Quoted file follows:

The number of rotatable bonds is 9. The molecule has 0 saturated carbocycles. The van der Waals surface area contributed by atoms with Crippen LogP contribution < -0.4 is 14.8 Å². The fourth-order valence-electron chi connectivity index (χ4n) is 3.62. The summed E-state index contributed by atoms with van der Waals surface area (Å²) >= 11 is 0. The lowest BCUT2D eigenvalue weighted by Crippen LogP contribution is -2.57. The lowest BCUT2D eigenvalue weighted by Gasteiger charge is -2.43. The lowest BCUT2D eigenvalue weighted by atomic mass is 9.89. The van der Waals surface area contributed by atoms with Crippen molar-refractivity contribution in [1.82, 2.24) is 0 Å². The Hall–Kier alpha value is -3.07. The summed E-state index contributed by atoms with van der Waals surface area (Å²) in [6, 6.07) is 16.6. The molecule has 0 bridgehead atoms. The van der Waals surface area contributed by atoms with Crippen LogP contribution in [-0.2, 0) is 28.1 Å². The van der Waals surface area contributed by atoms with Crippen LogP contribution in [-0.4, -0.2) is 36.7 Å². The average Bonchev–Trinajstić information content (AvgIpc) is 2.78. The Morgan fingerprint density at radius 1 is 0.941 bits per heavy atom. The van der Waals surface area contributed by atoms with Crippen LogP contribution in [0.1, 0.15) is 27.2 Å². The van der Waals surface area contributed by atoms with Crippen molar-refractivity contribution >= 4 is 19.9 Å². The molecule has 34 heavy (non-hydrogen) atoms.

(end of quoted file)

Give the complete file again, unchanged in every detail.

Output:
The number of rotatable bonds is 9. The molecule has 0 saturated carbocycles. The van der Waals surface area contributed by atoms with Crippen LogP contribution < -0.4 is 14.8 Å². The fourth-order valence-electron chi connectivity index (χ4n) is 3.62. The summed E-state index contributed by atoms with van der Waals surface area (Å²) >= 11 is 0. The lowest BCUT2D eigenvalue weighted by Crippen LogP contribution is -2.57. The lowest BCUT2D eigenvalue weighted by Gasteiger charge is -2.43. The lowest BCUT2D eigenvalue weighted by atomic mass is 9.89. The van der Waals surface area contributed by atoms with Crippen molar-refractivity contribution in [1.82, 2.24) is 0 Å². The Hall–Kier alpha value is -3.07. The summed E-state index contributed by atoms with van der Waals surface area (Å²) in [6, 6.07) is 16.6. The molecule has 0 bridgehead atoms. The van der Waals surface area contributed by atoms with Crippen LogP contribution in [-0.2, 0) is 28.1 Å². The van der Waals surface area contributed by atoms with Crippen LogP contribution in [-0.4, -0.2) is 36.7 Å². The average Bonchev–Trinajstić information content (AvgIpc) is 2.78. The Morgan fingerprint density at radius 1 is 0.941 bits per heavy atom. The van der Waals surface area contributed by atoms with Crippen LogP contribution in [0.1, 0.15) is 27.2 Å². The van der Waals surface area contributed by atoms with Crippen molar-refractivity contribution >= 4 is 19.9 Å². The molecule has 34 heavy (non-hydrogen) atoms.